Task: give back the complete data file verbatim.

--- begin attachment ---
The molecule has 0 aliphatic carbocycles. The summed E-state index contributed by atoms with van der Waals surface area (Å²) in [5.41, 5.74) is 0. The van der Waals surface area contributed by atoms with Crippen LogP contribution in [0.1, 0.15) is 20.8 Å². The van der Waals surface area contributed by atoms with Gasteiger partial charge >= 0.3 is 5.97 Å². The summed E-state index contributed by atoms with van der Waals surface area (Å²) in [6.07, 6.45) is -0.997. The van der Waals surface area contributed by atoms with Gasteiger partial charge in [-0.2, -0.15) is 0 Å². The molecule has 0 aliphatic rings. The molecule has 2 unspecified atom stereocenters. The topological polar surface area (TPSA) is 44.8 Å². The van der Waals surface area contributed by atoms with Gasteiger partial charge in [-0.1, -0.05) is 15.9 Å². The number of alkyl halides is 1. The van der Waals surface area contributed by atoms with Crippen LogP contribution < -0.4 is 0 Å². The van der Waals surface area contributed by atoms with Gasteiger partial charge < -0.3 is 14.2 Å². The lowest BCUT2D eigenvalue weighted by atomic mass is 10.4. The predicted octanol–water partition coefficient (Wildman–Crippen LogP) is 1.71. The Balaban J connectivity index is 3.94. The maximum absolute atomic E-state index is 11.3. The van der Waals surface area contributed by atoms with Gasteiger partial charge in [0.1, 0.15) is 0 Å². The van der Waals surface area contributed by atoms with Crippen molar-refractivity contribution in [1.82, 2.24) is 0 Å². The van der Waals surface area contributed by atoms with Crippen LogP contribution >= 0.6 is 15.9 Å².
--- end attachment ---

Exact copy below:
The molecule has 0 aliphatic carbocycles. The summed E-state index contributed by atoms with van der Waals surface area (Å²) in [5.41, 5.74) is 0. The van der Waals surface area contributed by atoms with Crippen LogP contribution in [0.1, 0.15) is 20.8 Å². The van der Waals surface area contributed by atoms with Gasteiger partial charge >= 0.3 is 5.97 Å². The summed E-state index contributed by atoms with van der Waals surface area (Å²) in [6.07, 6.45) is -0.997. The van der Waals surface area contributed by atoms with Gasteiger partial charge in [-0.2, -0.15) is 0 Å². The molecule has 0 aliphatic rings. The molecule has 2 unspecified atom stereocenters. The topological polar surface area (TPSA) is 44.8 Å². The van der Waals surface area contributed by atoms with Gasteiger partial charge in [-0.1, -0.05) is 15.9 Å². The number of alkyl halides is 1. The van der Waals surface area contributed by atoms with Crippen LogP contribution < -0.4 is 0 Å². The van der Waals surface area contributed by atoms with Gasteiger partial charge < -0.3 is 14.2 Å². The lowest BCUT2D eigenvalue weighted by atomic mass is 10.4. The predicted octanol–water partition coefficient (Wildman–Crippen LogP) is 1.71. The Balaban J connectivity index is 3.94. The maximum absolute atomic E-state index is 11.3. The van der Waals surface area contributed by atoms with Gasteiger partial charge in [0.1, 0.15) is 0 Å². The van der Waals surface area contributed by atoms with Crippen molar-refractivity contribution in [1.82, 2.24) is 0 Å². The van der Waals surface area contributed by atoms with Crippen LogP contribution >= 0.6 is 15.9 Å².